Under Pressure for Refreshers: Starbucks Is the Latest of Many Corporations Facing Class Action Suits for False Advertising

Consumers are familiar with being disappointed by a product not worth its price tag. Perhaps you discovered your expensive “100% extra virgin olive oil” was diluted with vegetable oil or that your “grass-fed” beef came from a grain-fed animal. Not long ago, I entered a Starbucks café and ordered a Strawberry Açai Refresher based on the açai fruit’s reputation as a “superfood.” Despite its name, the only trace of strawberry in the beverage is the freeze-dried strawberries sprinkled into it. There is zero trace of açai. The lack of fruits in Starbucks Refreshers is what the FDA refers to as “economically motivated adulteration” or “food fraud,” a practice that captures nearly $40 billion annually. This Comment examines FDA regulations and suggests that the FDA should ban companies from including certain foods in names and labels when the product does not actually contain any of the depicted fruit, or any fruit at all.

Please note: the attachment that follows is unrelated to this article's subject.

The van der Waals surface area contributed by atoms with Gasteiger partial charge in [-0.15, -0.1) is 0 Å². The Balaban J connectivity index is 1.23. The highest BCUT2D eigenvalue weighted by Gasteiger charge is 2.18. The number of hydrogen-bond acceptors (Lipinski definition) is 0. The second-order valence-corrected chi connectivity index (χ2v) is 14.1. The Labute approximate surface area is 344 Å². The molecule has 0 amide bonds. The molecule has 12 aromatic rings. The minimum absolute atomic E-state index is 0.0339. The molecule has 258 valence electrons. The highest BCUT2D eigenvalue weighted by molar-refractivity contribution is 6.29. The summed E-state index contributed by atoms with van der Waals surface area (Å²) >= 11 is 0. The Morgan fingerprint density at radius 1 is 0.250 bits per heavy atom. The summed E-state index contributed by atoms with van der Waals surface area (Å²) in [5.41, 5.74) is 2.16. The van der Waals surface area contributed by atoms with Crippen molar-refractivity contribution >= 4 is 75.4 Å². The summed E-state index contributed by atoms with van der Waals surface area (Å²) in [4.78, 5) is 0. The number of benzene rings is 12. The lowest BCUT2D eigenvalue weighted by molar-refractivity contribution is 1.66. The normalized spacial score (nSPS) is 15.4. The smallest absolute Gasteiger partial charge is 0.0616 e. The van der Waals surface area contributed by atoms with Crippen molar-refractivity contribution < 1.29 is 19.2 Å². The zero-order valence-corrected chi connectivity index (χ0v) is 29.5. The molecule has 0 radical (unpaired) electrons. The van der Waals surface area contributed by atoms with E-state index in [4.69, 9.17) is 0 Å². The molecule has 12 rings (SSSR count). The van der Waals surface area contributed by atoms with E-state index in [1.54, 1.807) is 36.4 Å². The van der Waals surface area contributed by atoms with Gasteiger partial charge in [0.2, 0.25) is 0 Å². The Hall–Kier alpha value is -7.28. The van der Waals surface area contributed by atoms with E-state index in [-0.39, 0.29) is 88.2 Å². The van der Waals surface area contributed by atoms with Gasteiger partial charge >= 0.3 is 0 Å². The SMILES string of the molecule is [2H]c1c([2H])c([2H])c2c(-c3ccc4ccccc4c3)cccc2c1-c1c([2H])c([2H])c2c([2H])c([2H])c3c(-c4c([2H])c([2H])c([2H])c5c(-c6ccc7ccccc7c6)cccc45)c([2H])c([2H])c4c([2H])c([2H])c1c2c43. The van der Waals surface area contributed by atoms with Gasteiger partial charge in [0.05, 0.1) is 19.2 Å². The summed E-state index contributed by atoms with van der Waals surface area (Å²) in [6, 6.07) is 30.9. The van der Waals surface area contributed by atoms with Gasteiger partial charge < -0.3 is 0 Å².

The Wisconsin Law Review Joins Coalition of Law Journals in Call for Compensation

The editors of this journal have come together with the editors of journals across the country to demand compensation for the work we do to publish legal scholarship. Our demand rests on one fundamental principle: Uncompensated labor is wrong. In the below, Journal Work Essay, we expand on this argument and present other important supporting principles.

Volume 2022, No. 6

Table of Contents Articles Enabling ESG Accountability: Focusing on the Corporate Enterprise by Rachel Brewster This Article examines how a governance aspect of ESG—corporate enterprise law—creates social and environmental concerns through three lenses: (1) limited …